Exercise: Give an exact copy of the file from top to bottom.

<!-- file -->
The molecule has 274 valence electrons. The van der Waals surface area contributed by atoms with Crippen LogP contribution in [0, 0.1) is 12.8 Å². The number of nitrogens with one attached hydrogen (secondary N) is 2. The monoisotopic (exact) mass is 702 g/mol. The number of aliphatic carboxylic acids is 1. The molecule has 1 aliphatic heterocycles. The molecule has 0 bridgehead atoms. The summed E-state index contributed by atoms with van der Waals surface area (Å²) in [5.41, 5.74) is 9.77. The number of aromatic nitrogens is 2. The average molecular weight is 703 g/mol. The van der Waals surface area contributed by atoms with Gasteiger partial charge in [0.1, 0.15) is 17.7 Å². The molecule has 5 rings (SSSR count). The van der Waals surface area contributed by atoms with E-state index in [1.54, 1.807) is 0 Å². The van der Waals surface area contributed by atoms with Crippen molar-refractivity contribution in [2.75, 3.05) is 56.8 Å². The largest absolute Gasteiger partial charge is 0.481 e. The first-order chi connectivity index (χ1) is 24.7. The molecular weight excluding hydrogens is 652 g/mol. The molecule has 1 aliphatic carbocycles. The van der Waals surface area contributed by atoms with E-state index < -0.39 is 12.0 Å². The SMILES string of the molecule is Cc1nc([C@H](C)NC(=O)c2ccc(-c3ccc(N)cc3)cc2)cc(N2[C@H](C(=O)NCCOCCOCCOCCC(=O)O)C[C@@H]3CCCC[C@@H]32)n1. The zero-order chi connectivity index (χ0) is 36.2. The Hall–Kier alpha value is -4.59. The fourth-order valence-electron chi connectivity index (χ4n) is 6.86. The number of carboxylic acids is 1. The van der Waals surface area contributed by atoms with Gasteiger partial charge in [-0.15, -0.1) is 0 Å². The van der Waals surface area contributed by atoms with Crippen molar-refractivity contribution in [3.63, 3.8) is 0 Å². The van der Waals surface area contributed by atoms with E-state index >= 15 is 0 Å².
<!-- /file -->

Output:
The molecule has 274 valence electrons. The van der Waals surface area contributed by atoms with Crippen LogP contribution in [0, 0.1) is 12.8 Å². The number of nitrogens with one attached hydrogen (secondary N) is 2. The monoisotopic (exact) mass is 702 g/mol. The number of aliphatic carboxylic acids is 1. The molecule has 1 aliphatic heterocycles. The molecule has 0 bridgehead atoms. The summed E-state index contributed by atoms with van der Waals surface area (Å²) in [5.41, 5.74) is 9.77. The number of aromatic nitrogens is 2. The average molecular weight is 703 g/mol. The van der Waals surface area contributed by atoms with Gasteiger partial charge in [0.1, 0.15) is 17.7 Å². The molecule has 5 rings (SSSR count). The van der Waals surface area contributed by atoms with E-state index in [1.54, 1.807) is 0 Å². The van der Waals surface area contributed by atoms with Crippen molar-refractivity contribution in [2.75, 3.05) is 56.8 Å². The largest absolute Gasteiger partial charge is 0.481 e. The first-order chi connectivity index (χ1) is 24.7. The molecular weight excluding hydrogens is 652 g/mol. The molecule has 1 aliphatic carbocycles. The van der Waals surface area contributed by atoms with E-state index < -0.39 is 12.0 Å². The SMILES string of the molecule is Cc1nc([C@H](C)NC(=O)c2ccc(-c3ccc(N)cc3)cc2)cc(N2[C@H](C(=O)NCCOCCOCCOCCC(=O)O)C[C@@H]3CCCC[C@@H]32)n1. The zero-order chi connectivity index (χ0) is 36.2. The Hall–Kier alpha value is -4.59. The fourth-order valence-electron chi connectivity index (χ4n) is 6.86. The number of carboxylic acids is 1. The van der Waals surface area contributed by atoms with Gasteiger partial charge in [-0.15, -0.1) is 0 Å². The van der Waals surface area contributed by atoms with Crippen molar-refractivity contribution in [3.63, 3.8) is 0 Å². The van der Waals surface area contributed by atoms with E-state index >= 15 is 0 Å².